By: Tom Coale

Regardless of what cuts Governor Hogan and the legislature agree to this year, inertia and lack of political courage are likely to protect one obvious instance of waste: the remnants of Maryland’s war on weed.  This is despite the fact that marijuana is a drug that most Americans, and most Marylanders, believe should be legal.  While enforcing prohibition, black markets have flourished, lives have been ruined, and Maryland has fostered a “criminal class” of unemployable workers who often cycle back into the drug trade due to a lack of alternatives.  Our unenthusiastic war on drugs works as a dull tool to fight crime, in the most ambiguous understanding of the word, and costs Marylanders more than they may be willing to pay considering the minimal benefits received.

We are putting far too many people in jail, and spending far too much money, for criminal laws that do far too little for public safety.  We’re warehousing the poor and uneducated in the name of “criminal justice” when neither word applies to the underlying acts. Nearly half a million Americans are in prison across the country for drug crimes.  The United States spends approximately $15 billion a year on drug law enforcement with localities estimated to pay an additional $25 billion. If any one of us was asked why we imprison the average drug offender, our only answer would be the rather empty “because it’s against the law.”  But why is that so?

And that question is all the more puzzling when it comes to marijuana.  A 2010 article in the medical journal Lancet reported that marijuana is objectively less harmful than alcohol on just about any measure of comparison.  The most dangerous aspects of drug use relate more to the black market it enables and the criminal element attached thereto.  By continuing the structure of prohibition, Maryland pays for enforcement and incarceration, and yet has nothing to show for it but a thriving black market of untaxed and unregulated sales.  More importantly, while foreign to the privileged classes who affect government policy, we have mothers visiting their sons behind bars, for years at a time, simply because we think marijuana is something we would be better off not consuming.

Public opinion is breaking strongly in favor of legalization and the change has been drastic.  A Gallup poll from 2004 showed only 34% of Americans supporting legalization, which has since increased to 51% in 2014 (after topping out at 58% in 2013).  A March 2014 Goucher poll shows that 50% of Marylanders support full legalization with only 34% opposing.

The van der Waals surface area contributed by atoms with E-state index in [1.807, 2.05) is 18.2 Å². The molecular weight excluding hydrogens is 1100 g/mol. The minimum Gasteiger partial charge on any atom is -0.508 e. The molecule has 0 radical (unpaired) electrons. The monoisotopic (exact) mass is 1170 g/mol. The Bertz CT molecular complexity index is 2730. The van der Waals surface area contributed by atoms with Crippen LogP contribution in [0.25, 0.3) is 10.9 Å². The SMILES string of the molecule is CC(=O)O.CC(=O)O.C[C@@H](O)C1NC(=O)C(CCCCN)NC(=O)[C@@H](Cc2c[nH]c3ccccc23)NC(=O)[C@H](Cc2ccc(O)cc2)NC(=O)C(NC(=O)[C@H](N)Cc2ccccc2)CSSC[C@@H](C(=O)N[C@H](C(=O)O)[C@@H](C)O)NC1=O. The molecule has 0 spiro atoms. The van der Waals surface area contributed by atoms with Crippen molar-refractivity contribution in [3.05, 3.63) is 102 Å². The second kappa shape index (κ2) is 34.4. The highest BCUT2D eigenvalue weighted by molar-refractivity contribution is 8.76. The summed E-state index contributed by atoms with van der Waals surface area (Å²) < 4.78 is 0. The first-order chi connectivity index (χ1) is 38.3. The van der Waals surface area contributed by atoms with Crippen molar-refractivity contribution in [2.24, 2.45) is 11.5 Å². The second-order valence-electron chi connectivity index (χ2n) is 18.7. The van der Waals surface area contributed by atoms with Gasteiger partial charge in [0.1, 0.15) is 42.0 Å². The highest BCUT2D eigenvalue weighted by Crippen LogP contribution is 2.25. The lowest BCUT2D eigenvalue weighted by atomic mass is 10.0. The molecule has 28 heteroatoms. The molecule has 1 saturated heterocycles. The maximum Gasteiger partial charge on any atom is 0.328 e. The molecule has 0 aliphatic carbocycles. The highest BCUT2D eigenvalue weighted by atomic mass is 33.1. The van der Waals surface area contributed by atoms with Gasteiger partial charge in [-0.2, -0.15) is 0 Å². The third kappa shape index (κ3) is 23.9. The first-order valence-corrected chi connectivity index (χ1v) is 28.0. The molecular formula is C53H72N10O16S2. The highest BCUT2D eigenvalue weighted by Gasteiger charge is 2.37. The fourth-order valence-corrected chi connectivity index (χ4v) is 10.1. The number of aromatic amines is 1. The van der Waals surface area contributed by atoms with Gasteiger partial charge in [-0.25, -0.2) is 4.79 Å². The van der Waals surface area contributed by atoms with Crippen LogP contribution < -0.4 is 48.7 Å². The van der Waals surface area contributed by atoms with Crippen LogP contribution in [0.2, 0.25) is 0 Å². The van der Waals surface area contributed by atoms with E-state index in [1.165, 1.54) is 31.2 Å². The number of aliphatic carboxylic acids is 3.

Maryland lawmakers seem to sense the change in attitudes, but don’t appear ready to make a full switch.  In 2014, Maryland became the 18th state to decriminalize the possession of small amounts of marijuana with bipartisan support in the state House and Senate.  While this was an important step towards curtailing the friendly-fire “war on drugs”, it left far too many unkempt strings: possession remains a civil offense, anything over 10 grams still prompts jail time, and the now decriminalized substance still flows through unregulated criminal syndicates to get from plant to consumer.  And marijuana use is still a prompt for police-citizen confrontation, which should be minimized as a matter of public policy regardless of fault.

This discussion needs to focus on good policy instead of good behavior.  Governing in absolutes, such as outright prohibition, heightens the stakes of the underlying act, even when the decision to use is a matter of personal discretion. At the end of the day, that behavior is of little concern to the state.  We impose punitive taxes on tobacco, but are ambiguous about the choice to smoke.  We take away the licenses of drunk drivers, but leave the decision of adults to drink untouched until they get behind the wheel.  We don't prohibit either activity outright and then enforce them in racial biased ways. We should treat marijuana in the same way: a vice, perhaps, but one to be regulated, not banned.  Let's not give Al Capone an empire anymore.

Maryland has much more to gain than lose in bringing this trade into the light, regulating it as a legitimate business, and putting tax revenue towards building a better state.  As Colorado and Washington have found, there is a very high tolerance for taxation on marijuana.  Colorado imposes a 15% excise tax on wholesale marijuana, a 10% state tax on retail sales, a regular state sales tax of 2.9%, and local sales taxes, for a combined total effective tax rate of 30%.  Washington collects a 25% tax on sales from farm to processor, another 25% from processor to retail, another 25% from retailer to consumer, a regular gross receipts tax of 6.5%, and local sales taxes for a combined total effective tax rate of 44%.

Through October, Colorado has received over $45 million in tax revenue across both medical and recreational use.  Since legalizing this summer, Washington state has raised over $20 million.  Maryland’s projected revenue would depend on the tax structure, but estimates have ranged between $40 million and $140 million annually.

While Maryland lawmakers stand pat, the rest of the state is moving towards acceptance of the full legalization, taxation, and regulation of marijuana.  Anne Arundel Community College has begun offering a course on emerging markets that includes a review of the marijuana trade from harvest to sale. The domain has already been purchased and is being offered for sale at $2,500.  By the time licensing is available, a full infrastructure for production and sale may already be in place.

Oh and if you’re interested, is currently unclaimed.